Once rotation has ceased, the jaws 20, 21 and 22 are disengaged and retracted from the drill pipe. This is carried out by pressing one or both of the release valves 40, 41. This allows hydraulic fluid to flow from the accumulator 121 through control line 124, through spring loaded check valve 122 and through release valves 40 and/or 41 into line 115, line 116 and line 117 to bellows 109. A small amount of hydraulic fluid is allowed to seep past the ball of the spring loaded check valve 122. Hydraulic fluid under pressure also flows from control line 126, allowing pressurised hydraulic fluid to flow from infront of the piston heads 11, 12 and 13 to bellows 109. High pressure hydraulic fluid shifts the flow diverter 145, allowing high pressure hydraulic fluid to flow into line 143. The flow through line 143 rotates the rotor 147, which rotatably drives rotors 146 and 148 via shaft 149 and sucks hydraulic fluid out of bellows 109 into the cylinders behind the piston heads 11, 12 and 13 and retracts the jaws 20, 21 and 22 in unison. A valve 150 is arranged in parallel with line 143 and bypasses the device 139. The valve 150 is biased by a spring 151 to a closed position, however upon the pressure increasing on the rear side of the piston head 12, the valve 150 opens equalling the flow rate between the driving rotor 147 and the driven rotors 146 and 148.
The hydraulic fluid in front of the piston heads 11, 12 and 13 is expelled through branch lines 133, 134 and 135 into line 131 a and passes through spring loaded check valve 128 into line 117 and into bellows 109. The residual hydraulic fluid due to the difference in volumes of the cylinders 14, 15 and 16 when engaged and retracted, flows is stored in the bellows 109.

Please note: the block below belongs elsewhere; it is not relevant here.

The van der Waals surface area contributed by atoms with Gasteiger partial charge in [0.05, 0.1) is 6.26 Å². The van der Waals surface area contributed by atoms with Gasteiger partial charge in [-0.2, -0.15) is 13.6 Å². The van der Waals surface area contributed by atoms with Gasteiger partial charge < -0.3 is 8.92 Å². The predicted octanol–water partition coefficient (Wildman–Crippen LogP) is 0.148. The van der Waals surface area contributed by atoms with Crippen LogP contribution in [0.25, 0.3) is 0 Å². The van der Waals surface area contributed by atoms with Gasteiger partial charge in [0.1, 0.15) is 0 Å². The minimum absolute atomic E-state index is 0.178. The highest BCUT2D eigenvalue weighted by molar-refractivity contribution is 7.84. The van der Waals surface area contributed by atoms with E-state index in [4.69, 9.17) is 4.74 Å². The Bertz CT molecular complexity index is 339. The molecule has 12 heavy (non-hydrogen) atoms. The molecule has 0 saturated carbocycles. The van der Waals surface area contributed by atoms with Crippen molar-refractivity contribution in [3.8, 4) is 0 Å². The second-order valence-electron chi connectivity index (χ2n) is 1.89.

Restrictors 152 and 153 inhibit sudden changes in pressure upon depression of the release valve 40, 41 and the opening of spring loaded check valve 122. A safety release valve 155 is provided such that if pressure in the accumulator 121 needs to be released the safety valve can be operated to vent the hydraulic fluid to atmosphere or into a safety release accumulator 156. The safety release valve may be operated by a control or be a removable cap 157 in a block 200.
The valves 120, 122, 125, 127, 132, 145, 155 and the respective lines and control lines are arranged in a single block 200. The block 200 may be any suitable material such as aluminium, aluminium alloys or steel. It should be noted that the entire circuit 100 is arranged in or/and an the rotary 1. The pneumatic fluid source 101 is of the type provided on most drilling rigs and is typically at a pressure of 10 bar.
Various modifications are envisaged to the above apparatus. In particular, it is envisaged that a further accumulator could be provided for providing a charge for moving the jaws into engagement with a pipe. This has the advantage that the pneumatic fluid line may be removed from the drill pipe tong before the drill pipe tong is moved about the pipe thus saving vital seconds disconnecting the hose from the rotary.
It is also envisaged that the apparatus could be used with thin walled pipe, as it is relatively simple to alter the force applied to the pipe by the jaws.
It is also envisaged that the accumulator could take the form of a spring or a battery.
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|U.S. Classification||81/57.33, 81/57.16, 81/57.19|
|Jan 4, 2002||AS||Assignment|
Owner name: WEATHERFORD/LAMB, INC., TEXAS
Free format text: ASSIGNMENT OF ASSIGNORS INTEREST;ASSIGNORS:SCHULZE-BECKINGHAUSEN, JOERG ERIC;PIETRAS, BERND-GEORG;REEL/FRAME:012436/0159
Effective date: 20010706
|Aug 17, 2004||CC||Certificate of correction|
|Jul 6, 2007||FPAY||Fee payment|
Year of fee payment: 4
|Jul 6, 2011||FPAY||Fee payment|
Year of fee payment: 8
|Dec 4, 2014||AS||Assignment|
Owner name: WEATHERFORD TECHNOLOGY HOLDINGS, LLC, TEXAS
Free format text: ASSIGNMENT OF ASSIGNORS INTEREST;ASSIGNOR:WEATHERFORD/LAMB, INC.;REEL/FRAME:034526/0272
Effective date: 20140901
|Jul 22, 2015||FPAY||Fee payment|
Year of fee payment: 12